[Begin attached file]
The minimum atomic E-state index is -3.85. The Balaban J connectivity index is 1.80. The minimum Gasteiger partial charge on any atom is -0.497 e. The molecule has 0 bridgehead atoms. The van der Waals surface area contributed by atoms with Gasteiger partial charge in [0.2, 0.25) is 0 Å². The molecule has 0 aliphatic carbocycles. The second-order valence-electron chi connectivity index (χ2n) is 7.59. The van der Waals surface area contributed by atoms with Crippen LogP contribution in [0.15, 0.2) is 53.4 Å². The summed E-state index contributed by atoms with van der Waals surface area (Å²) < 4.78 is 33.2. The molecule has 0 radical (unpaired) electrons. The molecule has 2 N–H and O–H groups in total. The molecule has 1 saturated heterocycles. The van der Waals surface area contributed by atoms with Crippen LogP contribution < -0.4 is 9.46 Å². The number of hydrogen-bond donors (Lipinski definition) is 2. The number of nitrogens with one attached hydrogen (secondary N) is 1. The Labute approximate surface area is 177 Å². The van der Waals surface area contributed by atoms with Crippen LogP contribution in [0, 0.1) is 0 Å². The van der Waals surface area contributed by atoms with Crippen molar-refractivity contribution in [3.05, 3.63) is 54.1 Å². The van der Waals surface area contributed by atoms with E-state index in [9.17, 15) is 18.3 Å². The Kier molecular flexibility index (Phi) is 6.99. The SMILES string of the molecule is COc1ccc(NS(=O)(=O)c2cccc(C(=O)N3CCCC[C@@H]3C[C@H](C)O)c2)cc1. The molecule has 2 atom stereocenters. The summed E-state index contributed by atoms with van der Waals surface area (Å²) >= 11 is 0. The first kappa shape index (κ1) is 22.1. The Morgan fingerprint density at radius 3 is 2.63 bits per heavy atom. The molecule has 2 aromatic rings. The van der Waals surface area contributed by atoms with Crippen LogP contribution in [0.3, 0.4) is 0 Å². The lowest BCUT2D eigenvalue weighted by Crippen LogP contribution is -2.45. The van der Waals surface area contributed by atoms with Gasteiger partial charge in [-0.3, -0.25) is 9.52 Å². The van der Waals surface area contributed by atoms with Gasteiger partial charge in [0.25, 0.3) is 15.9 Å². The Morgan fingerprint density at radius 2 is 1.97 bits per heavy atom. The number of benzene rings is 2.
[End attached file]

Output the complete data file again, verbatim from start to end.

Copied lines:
The minimum atomic E-state index is -3.85. The Balaban J connectivity index is 1.80. The minimum Gasteiger partial charge on any atom is -0.497 e. The molecule has 0 bridgehead atoms. The van der Waals surface area contributed by atoms with Gasteiger partial charge in [0.2, 0.25) is 0 Å². The molecule has 0 aliphatic carbocycles. The second-order valence-electron chi connectivity index (χ2n) is 7.59. The van der Waals surface area contributed by atoms with Crippen LogP contribution in [0.15, 0.2) is 53.4 Å². The summed E-state index contributed by atoms with van der Waals surface area (Å²) < 4.78 is 33.2. The molecule has 0 radical (unpaired) electrons. The molecule has 2 N–H and O–H groups in total. The molecule has 1 saturated heterocycles. The van der Waals surface area contributed by atoms with Crippen LogP contribution < -0.4 is 9.46 Å². The number of hydrogen-bond donors (Lipinski definition) is 2. The number of nitrogens with one attached hydrogen (secondary N) is 1. The Labute approximate surface area is 177 Å². The van der Waals surface area contributed by atoms with Crippen LogP contribution in [0, 0.1) is 0 Å². The van der Waals surface area contributed by atoms with Crippen molar-refractivity contribution in [3.05, 3.63) is 54.1 Å². The van der Waals surface area contributed by atoms with E-state index in [9.17, 15) is 18.3 Å². The Kier molecular flexibility index (Phi) is 6.99. The SMILES string of the molecule is COc1ccc(NS(=O)(=O)c2cccc(C(=O)N3CCCC[C@@H]3C[C@H](C)O)c2)cc1. The molecule has 2 atom stereocenters. The summed E-state index contributed by atoms with van der Waals surface area (Å²) >= 11 is 0. The first kappa shape index (κ1) is 22.1. The Morgan fingerprint density at radius 3 is 2.63 bits per heavy atom. The molecule has 2 aromatic rings. The van der Waals surface area contributed by atoms with Crippen LogP contribution in [0.3, 0.4) is 0 Å². The lowest BCUT2D eigenvalue weighted by Crippen LogP contribution is -2.45. The van der Waals surface area contributed by atoms with Gasteiger partial charge in [-0.3, -0.25) is 9.52 Å². The van der Waals surface area contributed by atoms with Gasteiger partial charge in [0.25, 0.3) is 15.9 Å². The Morgan fingerprint density at radius 2 is 1.97 bits per heavy atom. The number of benzene rings is 2.